Ronnie Irani has announced he will retire at the end of the 2007 season due to the long-standing knee problems which forced him to give up bowling four years ago and have limited his appearances this summer. Essex had offered him a new two-year contract, but after aggravating the injury while playing against Leicestershire earlier this season, Irani decided at the weekend that his knees wouldn't stand up to much more cricket.
"I've had a great time with Essex and loved every minute," he said. "While I'm immensely disappointed, I want to make sure that every one of the club's supporters will say that Ronnie Irani gave everything and that he never took a penny without performing. By the end of 2007 I'll have given it my all and I hope people will realise that I couldn't give any more.
"The offer was wonderful but my right-knee condition is so acute that I would be kidding everyone if I accepted it. Since I gave up bowling in 2003 my batting has really come on, but my deteriorating health means that there is no realistic chance of me playing a meaningful role in the 2008 or 2009 seasons."
Irani, 35, has been an Essex stalwart since 1994 when he moved to Chelmsford following four unfulfilled seasons with Lancashire. Early in his career he was a fine allrounder, batting in the middle order and bowling a large number of overs, occasionally with the new ball. By 1996 he'd done enough to attract the interest of the England selectors and was picked in David Lloyd's first squad for the one-day series against India. He made his Test debut against India that same season, at Edgbaston, taking a wicket with his fifth ball, but managed just two further Tests. His ODI career lasted slightly longer and he squeezed into the 2003 World Cup squad for his final international honours.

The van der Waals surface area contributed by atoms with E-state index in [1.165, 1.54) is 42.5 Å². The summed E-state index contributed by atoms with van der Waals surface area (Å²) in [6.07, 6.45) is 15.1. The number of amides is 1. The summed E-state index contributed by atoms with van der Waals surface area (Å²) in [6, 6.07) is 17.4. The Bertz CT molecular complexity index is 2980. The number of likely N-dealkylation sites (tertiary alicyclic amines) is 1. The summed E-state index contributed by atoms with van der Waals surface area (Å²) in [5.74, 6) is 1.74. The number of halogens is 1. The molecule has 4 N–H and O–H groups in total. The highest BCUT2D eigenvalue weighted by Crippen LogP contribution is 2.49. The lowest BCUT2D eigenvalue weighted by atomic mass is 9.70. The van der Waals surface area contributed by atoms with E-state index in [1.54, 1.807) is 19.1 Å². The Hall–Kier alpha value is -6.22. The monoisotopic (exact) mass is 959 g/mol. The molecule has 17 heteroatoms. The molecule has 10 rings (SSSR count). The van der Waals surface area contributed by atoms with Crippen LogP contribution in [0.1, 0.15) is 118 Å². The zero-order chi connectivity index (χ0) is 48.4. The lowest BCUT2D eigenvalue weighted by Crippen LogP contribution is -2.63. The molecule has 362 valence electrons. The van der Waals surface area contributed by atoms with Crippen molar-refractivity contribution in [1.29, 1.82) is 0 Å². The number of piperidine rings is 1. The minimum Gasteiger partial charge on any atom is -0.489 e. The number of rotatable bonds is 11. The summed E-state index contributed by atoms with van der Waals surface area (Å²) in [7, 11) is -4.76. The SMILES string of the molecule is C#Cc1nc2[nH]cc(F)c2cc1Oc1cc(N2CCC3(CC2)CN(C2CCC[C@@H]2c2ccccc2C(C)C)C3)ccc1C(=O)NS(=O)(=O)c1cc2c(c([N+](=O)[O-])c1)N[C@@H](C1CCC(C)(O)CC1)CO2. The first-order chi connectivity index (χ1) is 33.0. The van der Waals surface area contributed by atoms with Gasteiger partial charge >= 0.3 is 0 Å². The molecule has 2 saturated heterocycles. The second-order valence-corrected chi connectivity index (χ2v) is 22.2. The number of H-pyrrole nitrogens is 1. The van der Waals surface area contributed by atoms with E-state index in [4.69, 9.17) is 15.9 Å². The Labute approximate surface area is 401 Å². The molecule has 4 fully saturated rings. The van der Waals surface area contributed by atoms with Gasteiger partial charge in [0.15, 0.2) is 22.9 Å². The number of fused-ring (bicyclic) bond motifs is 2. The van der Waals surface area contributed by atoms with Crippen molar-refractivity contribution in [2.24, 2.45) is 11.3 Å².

However, his county career went from strength to strength. When he was forced to ditch the bowling boots he developed into a top-four batsman, also opening in the one-day game. In the 2004-2006 seasons he averaged over 57 each time, twice passing 1000 runs, and at the start of the current campaign had found strong form with a career-best 218 against Glamorgan. He also led Essex to back-to-back National League/Pro40 titles in 2005 and 2006.
But his knee problems began to take their toll and he has been forced to sit out some recent matches, although he is determined to end his career on the field. "I'd like to finish this season as captain in the games that I can," he said. "Although I'm not going to be able to fulfil all the matches because of my knee condition I want to be able to play as many one-day games and maybe a few Championship matches too. I have a duty to make sure that we are playing to the maximum and trying to win games in all circumstances."
Thoughts will now turn to Essex's replacement as captain. Mark Pettini, the 23-year-old right hander, could be in pole position having led the side in Irani's absence, despite only cementing a first-team spot this season. Alastair Cook has also deputised, but his England career would presumably rule him out of contention for the time being. "Pettini is a great kid and he's a good player, but I don't think they should just jump into [a decision]," Irani told Cricinfo. "It has to be right for the club and for the player."
Graham Gooch, Essex's coach, told Cricinfo: "It's a massive loss for us because we've lost our leader, our most experienced player -considering that about three weeks ago Andy Flower retired, and Darren Gough decided to go back to Yorkshire. It's been a bit of a struggle to carry that sort of loss.
"He's been an inspirational captain for Essex, a leader from the front, a role model in the way he goes about his cricket. He's been a great servant for Essex and a great entertainer for the fans here."